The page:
The new US tax reform is highly complex and has far-reaching impacts for multinationals, specifically those that operate vital business functions outside of the country.
Along with the widely publicized reduced rate of 21%, the tax reform has been designed to incentivize US companies to move functions back to home soil, rather than capitalizing on the benefits of offshore locations.
“The reform includes provisions for the use of intangibles outside the US that are producing income,” said Anthony Bellew, Director at Deloitte Chicago, during a recent public webinar. “It is designed to keep functions, assets, and risks, and the management of those, within the US in order to drive up the tax take, which the administration hopes will help pay for the reduction in the general rate,”
Snapshot of Main Changes
Alongside a reduced regular federal tax rate of 21% down from 35%, the US tax reform introduced three international tax provisions:
- Foreign Derived Intangible Income (FDII): This gives a preferential tax rate of 13.125% for companies that manage their foreign operations from inside the US, rather than having the foreign HQ retain that profit. If companies retain that management and control within the US, this preferential rate will apply until 2025, when it goes up to 16.4%.
- Global Intangible Low Tax Income (GILTI): Essentially, this is a new general minimum tax of 10.5% on foreign earnings. Unless your foreign corporation tax is greater than 13.125%, you will have to pay this right away, before making any distributions or dividends.
- Base Erosion Anti Abuse Tax (BEAT): Before this came into play, companies got a deduction for all payments related to the costs of doing business. This change reduces the deduction on payments that are made outside the US, but does not apply to third-party payments, just related-party payments (i.e. companies in the same group). The idea is to incentivize companies not to shift functions outside of the US, such as shared services.
What Does This Mean for Operations Outside the US?
“With the introduction of these provisions, companies need to look more closely at how an outsourcing model will fit within the overall group structure, and what it means for the effective tax rate for the group,” said Bellew.
Looking at BEAT, specifically, the most important aspect is that the provision only applies to related-party payments, NOT third-parties. For example, if a U.S. corporation is paying another company within the same group to perform certain functions, then the tax on those payments will now be higher. On the other hand, if this is outsourced to a third-party provider, BEAT has no impact.
“To avoid the additional costs of BEAT, a company might seek to outsource services rather than insource services, because the tax deduction may be lower,” said Bellew. “Even so, it’s hard to know if this will prompt companies to return shared services to US soil, because the laws are still being bedded down.”
There are many ripple effects between the BEAT provision, the FDII, and the GILTI provision that didn’t exist before. For this reason, the outsourcing and provision of services can no longer be left as isolated projects, as was possible before to some extent – re-enforcing the government’s goal to bring back functions to the US.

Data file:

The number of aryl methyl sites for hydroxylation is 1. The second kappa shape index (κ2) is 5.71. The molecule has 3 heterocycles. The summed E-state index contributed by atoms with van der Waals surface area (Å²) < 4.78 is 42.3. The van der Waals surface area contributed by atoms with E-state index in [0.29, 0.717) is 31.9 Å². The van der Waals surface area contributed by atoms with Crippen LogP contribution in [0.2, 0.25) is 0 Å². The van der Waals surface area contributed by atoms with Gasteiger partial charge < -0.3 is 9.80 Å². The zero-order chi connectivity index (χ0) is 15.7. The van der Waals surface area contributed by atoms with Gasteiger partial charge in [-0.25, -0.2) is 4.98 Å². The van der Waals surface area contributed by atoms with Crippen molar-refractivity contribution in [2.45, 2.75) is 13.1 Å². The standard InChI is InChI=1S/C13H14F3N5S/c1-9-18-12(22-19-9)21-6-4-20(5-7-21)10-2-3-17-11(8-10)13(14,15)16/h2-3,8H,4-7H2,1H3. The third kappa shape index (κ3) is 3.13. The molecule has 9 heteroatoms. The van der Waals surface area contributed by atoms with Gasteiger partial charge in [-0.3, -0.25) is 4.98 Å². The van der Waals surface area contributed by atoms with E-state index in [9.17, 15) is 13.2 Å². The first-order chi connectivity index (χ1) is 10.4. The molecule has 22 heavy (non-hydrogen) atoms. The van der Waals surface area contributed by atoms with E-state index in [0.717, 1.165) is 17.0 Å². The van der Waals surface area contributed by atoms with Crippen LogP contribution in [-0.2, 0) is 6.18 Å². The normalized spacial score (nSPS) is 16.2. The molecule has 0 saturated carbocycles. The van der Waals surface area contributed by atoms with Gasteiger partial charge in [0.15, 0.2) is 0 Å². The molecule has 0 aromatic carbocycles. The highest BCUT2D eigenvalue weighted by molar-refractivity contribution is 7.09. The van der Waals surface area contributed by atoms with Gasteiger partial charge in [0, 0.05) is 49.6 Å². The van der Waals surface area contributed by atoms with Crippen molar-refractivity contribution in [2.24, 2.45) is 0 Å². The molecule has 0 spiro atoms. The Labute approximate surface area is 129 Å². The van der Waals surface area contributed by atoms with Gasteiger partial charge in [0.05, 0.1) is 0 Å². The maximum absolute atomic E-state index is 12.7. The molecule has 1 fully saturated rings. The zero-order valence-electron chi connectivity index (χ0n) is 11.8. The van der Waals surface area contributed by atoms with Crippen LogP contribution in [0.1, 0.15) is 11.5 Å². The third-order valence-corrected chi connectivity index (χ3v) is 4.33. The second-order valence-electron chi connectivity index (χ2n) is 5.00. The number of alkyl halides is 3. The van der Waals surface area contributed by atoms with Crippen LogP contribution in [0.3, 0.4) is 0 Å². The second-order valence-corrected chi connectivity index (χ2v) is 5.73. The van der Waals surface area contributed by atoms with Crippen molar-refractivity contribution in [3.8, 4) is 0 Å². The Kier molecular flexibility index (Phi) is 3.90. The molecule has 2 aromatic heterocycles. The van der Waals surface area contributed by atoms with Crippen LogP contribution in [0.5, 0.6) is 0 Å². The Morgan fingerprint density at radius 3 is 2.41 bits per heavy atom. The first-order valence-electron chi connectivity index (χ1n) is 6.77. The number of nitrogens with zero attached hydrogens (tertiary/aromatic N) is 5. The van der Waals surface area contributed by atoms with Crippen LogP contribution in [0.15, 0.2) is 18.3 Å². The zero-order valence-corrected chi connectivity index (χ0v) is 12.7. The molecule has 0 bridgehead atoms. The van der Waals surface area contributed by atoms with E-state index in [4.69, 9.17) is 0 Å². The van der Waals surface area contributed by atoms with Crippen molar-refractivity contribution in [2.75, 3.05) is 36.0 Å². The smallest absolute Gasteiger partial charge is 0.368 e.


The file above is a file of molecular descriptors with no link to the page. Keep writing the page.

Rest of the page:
The changes actually position the U.S. as a location that can reasonably be considered for operations, and creates an opportunity to re-centralize functions on home soil at a potentially lower cost.
“It can offer the potential to create a structure whereby the resulting savings don’t just fall to the individual entities in different countries, but where some of those savings are centralized into a lower-tax jurisdiction and can fall to the bottom line,” said Bellew. “Of course, if companies already have something set up then there is the cost of dismantling it to consider, but if they were subject to BEAT on those operations, then there may be other ways to limit the impact on the overall US tax return.”
The complexities of the US tax reform are clear, even in this brief explanation, so here’s what you should know as a US company with foreign operations.
- To qualify for the preferential tax rate under the FDII provision, the governance and management of contracts – which includes operating procedures, employee roles, paper trail, and overall decision-making – should be moved away from the foreign operation and into the US HQ. The main challenge here is being able to demonstrate to authorities that this is in fact being done, but the potential savings are worth investigating.
- There are ripple effects between the provisions, so companies should be more cognizant of the impacts that one operational change might have on its overall taxation.
- The reform positions the US as a good location for the principal company or headquarters, which makes it attractive to have a centralized outsourcing management division on US soil.
- BEAT does not apply to third-party payments, so outsourcing to services vendors may become preferable to insourcing functions.
Subject to Change
While these changes have some short-term and immediate impacts that should be considered, not everything is set in stone, according to Bellew.
“There is still a lot of “mist” out there regarding some of the more detailed regulations, as many interpretations still have to be published by the IRS,” he said. “Provisions like the FDII may well get challenged by the World Trade Organization as an export subsidy, but that may take years to go through. There is also political uncertainty over a potential administration change at the end of this term.”
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